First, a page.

However, I don't see it as serving immediately important needs for me. I need to explore it over time.
I'm not concerned to have other people know what I read (though it's not a secret), and I'm not necessarily interested in knowing that about others (particular people I don't know).
Perhaps looking at similarly tagged titles and the automated recommendations could serve as a sort of Readers Advisory. I'll experiment with that.
I'm also accustomed to the strategy of organizing information into categories—though I know the limitations of that approach. (For example, my Outlook email account now has almost 200 folders and sub-folders...and sub-sub-folders...and I sometimes forget which overlapping category I've filed emails in.)
Since I've been blogging for several years, I'm familiar with tags (presumably a popularization of the more formal meta-tagging done by coders and catalogers of digital information.)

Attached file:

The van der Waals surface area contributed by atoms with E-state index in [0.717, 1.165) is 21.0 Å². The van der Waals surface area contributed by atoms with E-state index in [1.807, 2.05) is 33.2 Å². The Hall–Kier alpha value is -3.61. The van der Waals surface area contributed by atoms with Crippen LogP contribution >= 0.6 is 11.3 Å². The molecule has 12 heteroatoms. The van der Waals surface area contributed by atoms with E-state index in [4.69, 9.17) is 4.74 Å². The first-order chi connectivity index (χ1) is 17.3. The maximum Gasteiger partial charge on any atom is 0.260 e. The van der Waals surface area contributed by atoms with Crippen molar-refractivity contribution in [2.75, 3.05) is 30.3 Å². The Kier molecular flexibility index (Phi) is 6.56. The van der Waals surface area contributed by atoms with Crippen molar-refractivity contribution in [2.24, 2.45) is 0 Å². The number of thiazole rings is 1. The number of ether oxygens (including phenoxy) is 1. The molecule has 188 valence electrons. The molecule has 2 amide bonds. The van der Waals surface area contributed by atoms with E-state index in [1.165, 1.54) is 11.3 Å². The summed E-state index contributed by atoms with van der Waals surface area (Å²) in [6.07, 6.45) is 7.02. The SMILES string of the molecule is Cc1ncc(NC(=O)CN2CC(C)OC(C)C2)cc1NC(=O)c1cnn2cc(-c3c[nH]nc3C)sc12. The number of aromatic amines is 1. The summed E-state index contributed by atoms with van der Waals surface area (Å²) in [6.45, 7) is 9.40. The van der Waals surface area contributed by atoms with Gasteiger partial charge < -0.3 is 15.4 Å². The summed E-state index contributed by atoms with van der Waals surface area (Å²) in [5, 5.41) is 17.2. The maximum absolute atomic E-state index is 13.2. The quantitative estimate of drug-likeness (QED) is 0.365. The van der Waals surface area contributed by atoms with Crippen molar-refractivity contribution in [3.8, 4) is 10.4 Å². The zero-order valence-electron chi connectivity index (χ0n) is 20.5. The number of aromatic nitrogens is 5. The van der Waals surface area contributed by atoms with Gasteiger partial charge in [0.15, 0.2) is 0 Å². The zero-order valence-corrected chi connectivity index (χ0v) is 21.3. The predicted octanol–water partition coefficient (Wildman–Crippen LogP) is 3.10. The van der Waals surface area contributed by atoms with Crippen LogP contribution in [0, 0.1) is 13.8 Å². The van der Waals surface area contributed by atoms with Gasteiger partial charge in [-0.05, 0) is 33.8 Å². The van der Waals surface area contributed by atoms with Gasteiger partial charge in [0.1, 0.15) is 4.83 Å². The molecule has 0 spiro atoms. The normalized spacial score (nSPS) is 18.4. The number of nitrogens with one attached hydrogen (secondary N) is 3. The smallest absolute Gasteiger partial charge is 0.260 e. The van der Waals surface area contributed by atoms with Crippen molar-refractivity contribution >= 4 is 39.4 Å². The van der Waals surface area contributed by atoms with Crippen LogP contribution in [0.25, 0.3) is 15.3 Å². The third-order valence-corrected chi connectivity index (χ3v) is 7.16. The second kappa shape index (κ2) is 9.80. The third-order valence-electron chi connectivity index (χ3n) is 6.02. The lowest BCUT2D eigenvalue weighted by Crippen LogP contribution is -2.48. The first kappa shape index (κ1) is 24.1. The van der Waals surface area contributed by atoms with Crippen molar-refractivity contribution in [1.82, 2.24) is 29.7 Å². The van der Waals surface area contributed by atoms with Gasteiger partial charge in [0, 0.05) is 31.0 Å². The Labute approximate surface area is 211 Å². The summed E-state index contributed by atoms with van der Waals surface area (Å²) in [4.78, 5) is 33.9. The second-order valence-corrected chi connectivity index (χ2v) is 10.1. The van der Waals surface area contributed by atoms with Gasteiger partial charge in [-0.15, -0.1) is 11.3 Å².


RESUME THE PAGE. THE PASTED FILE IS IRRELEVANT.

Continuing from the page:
For me the challenge of relying on tags is that I need to visualize organization of info, and I have not yet found a way to do that with tags.
The closest I get is the device of "tag clouds." Here's mine from LibraryThing:
But this only shows frequency of tags, not relationship of tags.
There's another approach which I first saw around 2000 in a library school cataloging course. It's a different sort of cloud:
This is a great Readers' Advisory tool, because it displays relationships visually. The text says:
What else do readers of Karin Lowachee read?This "author cloud" comes from Literature-Map, a part of Gnooks, a self-adapting community system based on the gnod engine. The whole thing is created by Marek Gibney.
The closer two writers are, the more likely someone will like both of them.
Click on a name to travel along.
In any event, here's my catalog. It's not necessarily what I'm reading now or what I recommend, but it's drawn from a list of "most influential books" which I've published elsewhere.